The Barber of Seville review – Rossini’s opera gets a British Victoriana makeover

The Barber of Seville review – Rossini’s opera gets a British Victoriana makeover

Opera Holland Park, London
Cecilia Stinton injects a whiff of EM Forster’s A Room With a View to the comic masterpiece’s well-worn plot

Dr Bartolo, the old man who has to be outwitted before the young couple get it together in Rossini’s The Barber of Seville, is a lot of bad things: irascible, selfish, reactionary. In her new staging at Holland Park, Cecilia Stinton adds something even worse: he’s British. A portrait of Queen Victoria, a bowler-hatted servant and a bit of messing around with the translated surtitles as the characters sing their expository chat brings us the backstory that he’s an archaeologist travelling with his ward Rosina, who has caught Count Almaviva’s eye on the way down to Seville. In the Andalusian heat, evoked by Neil Irish’s postcard-Spain meets Victoriana designs and Robert Price’s warm lighting, Bartolo gets sunburn, but Rosina, bribing her chaperone to take her out in the city streets, is ripe for a bit of Lucy Honeychurch-ish awakening.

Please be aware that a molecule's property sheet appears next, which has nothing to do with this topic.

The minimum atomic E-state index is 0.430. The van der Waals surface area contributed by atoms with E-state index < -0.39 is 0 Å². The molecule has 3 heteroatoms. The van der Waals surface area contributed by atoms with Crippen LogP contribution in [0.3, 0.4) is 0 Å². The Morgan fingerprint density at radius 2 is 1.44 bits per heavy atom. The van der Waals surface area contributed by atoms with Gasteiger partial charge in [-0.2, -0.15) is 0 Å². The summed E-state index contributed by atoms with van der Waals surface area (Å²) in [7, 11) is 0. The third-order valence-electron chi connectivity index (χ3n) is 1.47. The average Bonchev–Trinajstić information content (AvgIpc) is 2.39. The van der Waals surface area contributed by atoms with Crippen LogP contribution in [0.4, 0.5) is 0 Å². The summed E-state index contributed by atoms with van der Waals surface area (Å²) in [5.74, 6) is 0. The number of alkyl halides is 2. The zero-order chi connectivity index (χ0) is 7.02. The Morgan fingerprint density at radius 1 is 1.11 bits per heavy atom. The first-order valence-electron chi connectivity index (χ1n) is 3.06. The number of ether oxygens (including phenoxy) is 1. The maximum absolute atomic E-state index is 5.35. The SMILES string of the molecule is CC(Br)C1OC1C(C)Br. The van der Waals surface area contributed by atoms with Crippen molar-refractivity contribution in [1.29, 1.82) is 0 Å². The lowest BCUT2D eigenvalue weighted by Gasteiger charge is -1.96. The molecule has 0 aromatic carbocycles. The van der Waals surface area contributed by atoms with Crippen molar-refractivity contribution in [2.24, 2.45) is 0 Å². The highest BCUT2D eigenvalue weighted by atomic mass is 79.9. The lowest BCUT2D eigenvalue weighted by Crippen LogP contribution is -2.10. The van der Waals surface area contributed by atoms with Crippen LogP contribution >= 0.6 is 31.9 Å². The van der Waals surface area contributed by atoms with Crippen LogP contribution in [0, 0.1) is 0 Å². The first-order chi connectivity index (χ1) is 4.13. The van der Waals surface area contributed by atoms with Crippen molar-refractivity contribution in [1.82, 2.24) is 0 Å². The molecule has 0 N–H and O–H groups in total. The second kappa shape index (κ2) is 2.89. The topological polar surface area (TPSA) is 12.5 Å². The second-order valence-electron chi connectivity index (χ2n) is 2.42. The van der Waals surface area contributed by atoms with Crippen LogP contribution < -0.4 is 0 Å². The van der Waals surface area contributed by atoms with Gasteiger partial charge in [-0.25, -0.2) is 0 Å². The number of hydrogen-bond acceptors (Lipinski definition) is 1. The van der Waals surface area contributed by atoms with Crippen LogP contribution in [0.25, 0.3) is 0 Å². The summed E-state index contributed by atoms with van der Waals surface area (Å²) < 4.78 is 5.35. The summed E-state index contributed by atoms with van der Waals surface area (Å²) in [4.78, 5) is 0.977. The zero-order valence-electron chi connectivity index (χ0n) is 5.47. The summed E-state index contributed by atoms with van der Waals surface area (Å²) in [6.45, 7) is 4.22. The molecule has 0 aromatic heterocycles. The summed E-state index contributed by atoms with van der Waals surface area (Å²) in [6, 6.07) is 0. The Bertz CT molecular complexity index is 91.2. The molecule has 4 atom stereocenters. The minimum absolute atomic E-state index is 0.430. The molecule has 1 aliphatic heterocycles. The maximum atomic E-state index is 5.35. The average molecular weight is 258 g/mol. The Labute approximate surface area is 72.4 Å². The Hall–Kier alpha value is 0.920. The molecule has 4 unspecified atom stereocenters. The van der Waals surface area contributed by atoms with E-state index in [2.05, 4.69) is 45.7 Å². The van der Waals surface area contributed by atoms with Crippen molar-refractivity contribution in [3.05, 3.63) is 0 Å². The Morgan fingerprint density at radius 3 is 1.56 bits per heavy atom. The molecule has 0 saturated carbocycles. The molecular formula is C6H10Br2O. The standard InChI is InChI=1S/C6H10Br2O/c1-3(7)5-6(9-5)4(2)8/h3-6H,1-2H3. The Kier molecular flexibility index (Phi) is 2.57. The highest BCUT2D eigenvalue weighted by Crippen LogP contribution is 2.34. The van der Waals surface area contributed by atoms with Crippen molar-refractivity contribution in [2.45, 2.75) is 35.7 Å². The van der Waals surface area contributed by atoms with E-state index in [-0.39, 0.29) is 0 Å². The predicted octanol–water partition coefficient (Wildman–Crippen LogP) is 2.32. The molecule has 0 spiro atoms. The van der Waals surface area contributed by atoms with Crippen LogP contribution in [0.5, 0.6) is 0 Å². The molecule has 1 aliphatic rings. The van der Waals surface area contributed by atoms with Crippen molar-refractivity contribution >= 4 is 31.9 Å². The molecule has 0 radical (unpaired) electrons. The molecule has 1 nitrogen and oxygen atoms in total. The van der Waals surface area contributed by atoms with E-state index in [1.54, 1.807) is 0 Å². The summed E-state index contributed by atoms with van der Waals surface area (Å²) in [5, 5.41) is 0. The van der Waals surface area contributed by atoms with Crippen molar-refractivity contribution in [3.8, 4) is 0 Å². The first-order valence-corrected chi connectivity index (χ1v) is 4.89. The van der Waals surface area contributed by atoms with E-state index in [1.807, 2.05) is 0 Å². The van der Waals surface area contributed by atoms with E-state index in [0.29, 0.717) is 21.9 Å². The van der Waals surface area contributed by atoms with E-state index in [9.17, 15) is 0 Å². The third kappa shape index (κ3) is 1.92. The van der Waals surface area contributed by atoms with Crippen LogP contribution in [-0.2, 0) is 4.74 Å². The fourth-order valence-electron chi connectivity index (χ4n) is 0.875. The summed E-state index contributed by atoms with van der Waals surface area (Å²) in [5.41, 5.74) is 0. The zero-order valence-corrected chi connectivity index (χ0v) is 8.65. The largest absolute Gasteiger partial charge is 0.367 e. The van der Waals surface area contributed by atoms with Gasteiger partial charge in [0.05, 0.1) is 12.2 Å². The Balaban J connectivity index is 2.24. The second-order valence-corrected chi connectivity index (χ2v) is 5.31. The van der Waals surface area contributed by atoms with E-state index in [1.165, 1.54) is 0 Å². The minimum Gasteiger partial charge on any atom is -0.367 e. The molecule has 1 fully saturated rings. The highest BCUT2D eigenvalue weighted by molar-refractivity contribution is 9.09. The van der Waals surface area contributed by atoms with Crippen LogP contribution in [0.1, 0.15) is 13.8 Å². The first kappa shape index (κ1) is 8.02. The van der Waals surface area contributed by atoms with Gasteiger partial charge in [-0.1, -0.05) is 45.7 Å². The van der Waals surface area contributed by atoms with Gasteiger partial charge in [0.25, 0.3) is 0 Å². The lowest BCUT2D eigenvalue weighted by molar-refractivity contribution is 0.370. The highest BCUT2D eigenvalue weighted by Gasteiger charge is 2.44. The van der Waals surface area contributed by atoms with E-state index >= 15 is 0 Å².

Rossini meets EM Forster? It’s probably not quite what the composer had in mind – he wrote clashes of nationality into other operas, not this one – but the idea sits happily enough on top of the well-worn plot. As in her previous OHP productions – Rigoletto last year, Carmen the year before – Stinton throws a lot at the stage, perhaps too much. But once again the details are often revealing in themselves, even if there’s little hope of catching them all when they are happening far apart. The wide back of the Holland Park stage, the catwalk around the front of the orchestra and the aisles of the audience are all part of the bustle, and the orchestra isn’t out of bounds either: Rosina’s fake “music lesson”, nicely done here, sees Elgan Llŷr Thomas’s Almaviva eventually evicting Charlotte Corderoy from the conductor’s podium.

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